Are you curious about the relationship between mindfulness and addiction recovery?
The term “mindfulness” has been tossed around a lot lately. Many people assume that mindfulness is only for Buddhist monks and yoga practitioners.
However, the concept of being mindful can apply to all aspects of our lives. Mindfulness can help us navigate medical issues, relationships, and mental health with greater ease.
But why is mindfulness important when it comes to addictions?
In this post, we look closely at the ways practicing mindfulness can aid in opioid addiction recovery.
What is Mindfulness?
“Being mindful” generally means being more aware. But what does it mean to practice awareness?
We are aware when we are able to closely observe the life around us–including our own. What’s more, true mindfulness is awareness without judgment.
A great way to understand mindfulness is through meditation.
Contrary to popular belief, meditation is so much more than just ‘clearing the mind.’
When meditating, people embody stillness. They do this by physically sitting still (or lying down). They also practice observing the mind’s activity without directly engaging with that activity.
Through this stillness, meditation may actually quiet or ‘clear’ the mind. It can also enable meditators to focus on something else, like their breathing. Meditators may also internally repeat a mantra, a key phrase or word.
Mantras and breathing practices can encourage greater awareness in the present moment–without judgment or emotional attachment.
Mindfulness, then, is much the same. It means moving about our day-to-day lives with more awareness of our actions, our feelings, and our environment.
It also means being more intentional in general. When we are deliberate about our actions, we tend to act from a space of awareness.
You can practice mindfulness in hundreds of ways, including meditation. You can be mindful when eating, for example, or cultivate mindfulness through yoga, tai chi, and exercise.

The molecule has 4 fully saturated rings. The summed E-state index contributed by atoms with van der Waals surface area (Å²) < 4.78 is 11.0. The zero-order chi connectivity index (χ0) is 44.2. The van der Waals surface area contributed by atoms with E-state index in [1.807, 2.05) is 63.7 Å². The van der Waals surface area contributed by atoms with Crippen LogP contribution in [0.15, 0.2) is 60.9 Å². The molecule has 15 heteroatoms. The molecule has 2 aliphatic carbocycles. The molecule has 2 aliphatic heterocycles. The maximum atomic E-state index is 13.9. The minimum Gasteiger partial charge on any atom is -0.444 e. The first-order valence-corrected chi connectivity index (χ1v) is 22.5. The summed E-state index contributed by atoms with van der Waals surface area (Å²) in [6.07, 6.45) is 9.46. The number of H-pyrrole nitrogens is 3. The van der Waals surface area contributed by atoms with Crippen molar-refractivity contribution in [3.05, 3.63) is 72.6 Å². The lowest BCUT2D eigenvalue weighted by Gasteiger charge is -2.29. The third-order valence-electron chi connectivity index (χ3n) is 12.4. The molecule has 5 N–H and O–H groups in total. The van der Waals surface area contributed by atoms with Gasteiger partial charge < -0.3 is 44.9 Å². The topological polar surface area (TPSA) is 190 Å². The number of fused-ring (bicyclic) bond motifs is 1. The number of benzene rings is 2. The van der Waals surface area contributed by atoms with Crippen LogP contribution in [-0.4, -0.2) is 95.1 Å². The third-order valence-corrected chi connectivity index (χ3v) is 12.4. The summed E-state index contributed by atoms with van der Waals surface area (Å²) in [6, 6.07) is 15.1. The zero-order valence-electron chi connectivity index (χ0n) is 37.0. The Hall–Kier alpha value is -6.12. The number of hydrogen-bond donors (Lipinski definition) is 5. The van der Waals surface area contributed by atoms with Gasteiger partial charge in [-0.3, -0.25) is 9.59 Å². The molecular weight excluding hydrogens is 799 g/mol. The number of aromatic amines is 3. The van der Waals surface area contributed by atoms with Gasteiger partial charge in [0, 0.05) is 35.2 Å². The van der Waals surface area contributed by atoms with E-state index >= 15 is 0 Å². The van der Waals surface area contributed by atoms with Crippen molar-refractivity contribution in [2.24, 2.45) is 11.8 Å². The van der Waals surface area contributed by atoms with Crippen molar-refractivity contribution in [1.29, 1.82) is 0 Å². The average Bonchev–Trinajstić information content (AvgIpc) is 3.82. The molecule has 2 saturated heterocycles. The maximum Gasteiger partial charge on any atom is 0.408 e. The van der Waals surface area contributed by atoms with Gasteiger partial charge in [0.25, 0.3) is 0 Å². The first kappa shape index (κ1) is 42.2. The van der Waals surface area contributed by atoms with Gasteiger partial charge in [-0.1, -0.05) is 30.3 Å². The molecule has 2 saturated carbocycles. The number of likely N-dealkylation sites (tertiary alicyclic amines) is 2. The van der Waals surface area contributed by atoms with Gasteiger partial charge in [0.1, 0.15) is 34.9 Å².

Indeed, mindfulness is more a lifestyle than an activity!
Mindfulness and Addictions
So why is mindfulness important when it comes to addictions?
Physical and Psychological Dependency
Let’s think about what an addiction actually is. When someone is addicted to a substance or a behavior, he or she is said to “depend” on that thing.
When it comes to substance addiction, this dependency is often extremely physical. Addicts may experience severe and painful withdrawal symptoms if they become too dependent on a certain substance.
These withdrawal symptoms launch a vicious cycle of dependency. In many cases, the easiest cure for these symptoms is more of the substance itself.
Yet addictions aren’t always purely physical. In many ways, they also involve psychological elements.
This is especially true when it comes to behavioral dependencies, such as sex addictions.
Luckily, mindfulness can aid with both physical and psychological dependencies.
One of the first steps to change, after all, is awareness. Recognizing and acknowledging a dependency often has to happen first before an individual can seek help.
Yet it can take time to get to that point. Many addicts experience no small amount of shame in admitting a dependency. Others may not believe help is an option.